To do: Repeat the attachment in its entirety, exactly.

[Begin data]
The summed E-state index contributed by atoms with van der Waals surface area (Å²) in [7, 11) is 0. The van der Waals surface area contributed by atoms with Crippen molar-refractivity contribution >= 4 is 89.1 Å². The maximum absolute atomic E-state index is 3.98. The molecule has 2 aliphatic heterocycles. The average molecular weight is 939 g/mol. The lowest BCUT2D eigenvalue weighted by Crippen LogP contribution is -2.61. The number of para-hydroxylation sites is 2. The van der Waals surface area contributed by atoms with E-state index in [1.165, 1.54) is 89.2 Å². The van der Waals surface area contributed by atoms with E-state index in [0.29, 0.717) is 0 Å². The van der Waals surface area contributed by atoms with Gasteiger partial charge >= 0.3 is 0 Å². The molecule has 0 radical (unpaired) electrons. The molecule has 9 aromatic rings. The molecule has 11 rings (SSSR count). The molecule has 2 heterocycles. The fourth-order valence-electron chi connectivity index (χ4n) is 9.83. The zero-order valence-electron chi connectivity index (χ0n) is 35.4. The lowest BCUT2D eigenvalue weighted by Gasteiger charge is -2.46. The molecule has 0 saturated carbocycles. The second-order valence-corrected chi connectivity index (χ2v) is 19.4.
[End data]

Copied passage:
The summed E-state index contributed by atoms with van der Waals surface area (Å²) in [7, 11) is 0. The van der Waals surface area contributed by atoms with Crippen molar-refractivity contribution >= 4 is 89.1 Å². The maximum absolute atomic E-state index is 3.98. The molecule has 2 aliphatic heterocycles. The average molecular weight is 939 g/mol. The lowest BCUT2D eigenvalue weighted by Crippen LogP contribution is -2.61. The number of para-hydroxylation sites is 2. The van der Waals surface area contributed by atoms with E-state index in [1.165, 1.54) is 89.2 Å². The van der Waals surface area contributed by atoms with E-state index in [0.29, 0.717) is 0 Å². The van der Waals surface area contributed by atoms with Gasteiger partial charge >= 0.3 is 0 Å². The molecule has 0 radical (unpaired) electrons. The molecule has 9 aromatic rings. The molecule has 11 rings (SSSR count). The molecule has 2 heterocycles. The fourth-order valence-electron chi connectivity index (χ4n) is 9.83. The zero-order valence-electron chi connectivity index (χ0n) is 35.4. The lowest BCUT2D eigenvalue weighted by Gasteiger charge is -2.46. The molecule has 0 saturated carbocycles. The second-order valence-corrected chi connectivity index (χ2v) is 19.4.